I’m going to be honest. When Giro unleashed the Empire road shoe on the world, I wasn’t exactly sold. I commented to a friend at the time that, “We stopped using laces for a reason, several of them, as a matter of fact.” I noted that back in ye olden days, laces broke, they occasionally got caught between the chain and the chainring and if you were wearing a real leather shoe and using it with clipless pedals, the eyelets usually started pulling through after a while.
Then the folks at Giro asked me to give them a try.
The first thing I noticed was that with seven points of adjustment, I was able to make a standard-width shoe work for me with far less futzing (that’s a technical term for non-technical fit adjustments) than with other shoes. Then there was the fact that the laces weren’t cotton and therefore unlikely to snap under repeated tying. Also, the last two eyelets are reinforced, so they won’t pull through. And, finally, there’s a little lace retainer mid-way down the tongue that will prevent the laces from flopping in errant ways. Basically, they’d found a way to counter every criticism I’d had. SMH.
I’ve encountered riders who look down at my foot in wonder and exclaim, “How do you adjust them as you’re riding?” My answer, “I don’t.” I’m not a person who adjusts my shoes while I ride. Getting the tension right before I leave home has always been my policy and while I probably run my shoes a little looser than some people, I’ve never had to worry about pulling my foot out of the shoe. That might have something to do with the width of my foot, which could be termed husky, or thick. That said, I’ve found the laces allow a far more precise fit at the outset than I get through a three-strap or two Boa system.
Not long after introducing the off-road variant of the Empire, Giro retooled it with a Vibram sole. The revision got stickier rubber, which is apparent in stream crossings where wet rock can topple a rider without any prior notification. I’ve also noticed that the tread is affixed to the shoe with a far sturdier glue than is used on many competing shoes. There’s nothing like stepping off a pedal only to realize you’re dabbing that hunk of granite with bare carbon fiber.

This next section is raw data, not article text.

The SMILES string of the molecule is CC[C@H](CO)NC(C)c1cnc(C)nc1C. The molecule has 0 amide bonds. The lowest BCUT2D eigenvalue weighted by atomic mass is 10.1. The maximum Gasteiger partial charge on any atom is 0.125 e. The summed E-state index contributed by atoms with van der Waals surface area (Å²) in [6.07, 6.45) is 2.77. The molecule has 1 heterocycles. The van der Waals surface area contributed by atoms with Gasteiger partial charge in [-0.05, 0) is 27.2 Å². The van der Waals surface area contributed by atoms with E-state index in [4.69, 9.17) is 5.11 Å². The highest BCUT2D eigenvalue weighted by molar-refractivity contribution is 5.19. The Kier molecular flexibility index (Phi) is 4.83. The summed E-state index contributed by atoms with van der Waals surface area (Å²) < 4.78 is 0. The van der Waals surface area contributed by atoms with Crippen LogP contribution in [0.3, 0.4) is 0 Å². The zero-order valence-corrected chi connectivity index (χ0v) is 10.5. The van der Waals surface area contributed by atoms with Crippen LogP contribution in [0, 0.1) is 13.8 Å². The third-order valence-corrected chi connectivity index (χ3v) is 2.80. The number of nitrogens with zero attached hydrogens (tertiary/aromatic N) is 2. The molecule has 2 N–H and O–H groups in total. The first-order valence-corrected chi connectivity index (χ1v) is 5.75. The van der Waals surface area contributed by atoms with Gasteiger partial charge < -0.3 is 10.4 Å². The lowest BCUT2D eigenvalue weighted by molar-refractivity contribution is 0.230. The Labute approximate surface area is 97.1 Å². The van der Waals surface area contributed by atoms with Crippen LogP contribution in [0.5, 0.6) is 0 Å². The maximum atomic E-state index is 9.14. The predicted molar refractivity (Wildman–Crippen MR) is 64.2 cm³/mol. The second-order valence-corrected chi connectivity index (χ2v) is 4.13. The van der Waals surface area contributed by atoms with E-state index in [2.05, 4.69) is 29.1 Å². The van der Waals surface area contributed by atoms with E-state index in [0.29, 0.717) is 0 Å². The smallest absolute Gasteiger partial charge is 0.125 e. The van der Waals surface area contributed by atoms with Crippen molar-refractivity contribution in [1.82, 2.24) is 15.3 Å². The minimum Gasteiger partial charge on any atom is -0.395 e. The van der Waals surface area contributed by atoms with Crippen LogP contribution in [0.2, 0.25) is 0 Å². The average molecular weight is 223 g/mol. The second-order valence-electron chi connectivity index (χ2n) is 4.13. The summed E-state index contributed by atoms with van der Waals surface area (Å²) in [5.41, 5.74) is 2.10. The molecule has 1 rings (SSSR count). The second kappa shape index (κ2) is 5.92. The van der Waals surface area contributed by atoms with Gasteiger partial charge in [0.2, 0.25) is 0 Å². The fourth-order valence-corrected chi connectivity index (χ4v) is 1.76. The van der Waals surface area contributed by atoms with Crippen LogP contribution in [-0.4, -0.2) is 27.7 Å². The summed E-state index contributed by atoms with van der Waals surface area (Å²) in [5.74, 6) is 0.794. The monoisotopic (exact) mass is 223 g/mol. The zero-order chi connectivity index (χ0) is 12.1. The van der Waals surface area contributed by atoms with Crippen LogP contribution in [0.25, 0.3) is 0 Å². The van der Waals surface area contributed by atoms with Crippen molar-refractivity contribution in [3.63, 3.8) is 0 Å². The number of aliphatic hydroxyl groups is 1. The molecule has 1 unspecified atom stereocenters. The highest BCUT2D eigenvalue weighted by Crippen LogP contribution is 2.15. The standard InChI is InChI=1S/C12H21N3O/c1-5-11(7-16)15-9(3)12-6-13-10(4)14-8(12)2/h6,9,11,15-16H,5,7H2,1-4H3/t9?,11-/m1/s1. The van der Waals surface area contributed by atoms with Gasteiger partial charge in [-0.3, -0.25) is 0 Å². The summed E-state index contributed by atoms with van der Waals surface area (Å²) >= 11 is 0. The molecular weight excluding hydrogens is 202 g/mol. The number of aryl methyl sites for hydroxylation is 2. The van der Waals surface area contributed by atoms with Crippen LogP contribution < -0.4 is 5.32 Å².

I’ll also confess, were I still riding in the mud bogs of the South, un-caking the caked-on mud following a ride in these shoes so that I could either untie or retie those laces would be as attractive as diving into said mud bog with an open mouth. I’d have to resort to my old practice of hosing my feet off before removing the shoes and then spending the entire summer with wet feet. That, however, is the only criticism I can level at these shoes.
Giro’s Supernatural foot beds, with their adjustable arch support, mean that you get the correct footbed with your shoes, not after an additional purchase; that’s no demitasse feature.
At this point basically everyone’s top-shelf shoe has a carbon fiber sole. That’s a bad thing as often as it’s a good thing. I’ve worn some shoes that were so stiff I felt like I’d been walking a tradeshow floor after a three-hour ride. The Easton EC90 carbon sole has been specifically engineered to offer some strategic flex to provide support without fatiguing the foot. To date, the longest day I’ve had in the offroad version of the Empire was Giro’s own event, Grinduro. From when I first put them on to when I took them off after the event was over, more than eight hours passed. My feet felt surprisingly good at the finish, though I was pretty desiccated otherwise.
I’ve worn these for cyclocross racing as well, and while my courses were mostly dry (eliminating the need for toe spikes), running in these was not an issue. Typically, if a shoe is too stiff your heel ends up starting to pop out of the cup and, at least in my case, it causes me to alter my stride.
For reasons I don’t understand, cycling shoes can be some of the ugliest footwear on the planet. Often, I’m relieved when a pair of shoes is understated, so they don’t attract unnecessary attention. The Empire, thanks to its one-piece Teijin Microfiber upper, makes for a better-looking shoe and it fits every bit as well as those that are market-adjacent. The Teijin is also notable because you can ford streams in these and they won’t stretch a millimeter, unlike real leather. Giro’s use of a single, bold color on the shoes is a good deal more welcome to the eyes than some of those shoes that mix black, gray, red and white in an overly complicated Star Wars Storm Trooper uniform reject.
Someone out there is going to sneeze at the $300 price tag, but Giro has an answer for that, and it’s not a handkerchief or polite, “Bless you.” They are offering a 60-day comfort guarantee. If for some reason, these shoes don’t work for you, they’ll work with you to find a solution. It’s a policy that compares only to some of the custom shoes I’ve encountered. Also, for online purchasers, Giro offers a shoe size conversion table so that you can put in one of five different size standards (including your foot length in centimeters) and it will convert that into the appropriate size in Giro shoes. I can attest that not all 42s are created equal. The men’s sizes run from 39 to 48 in whole sizes and half sizes from 39.5 to 46.5. Colors change like the winners of American Idol.
Final thought: Road performance in a walkable platform.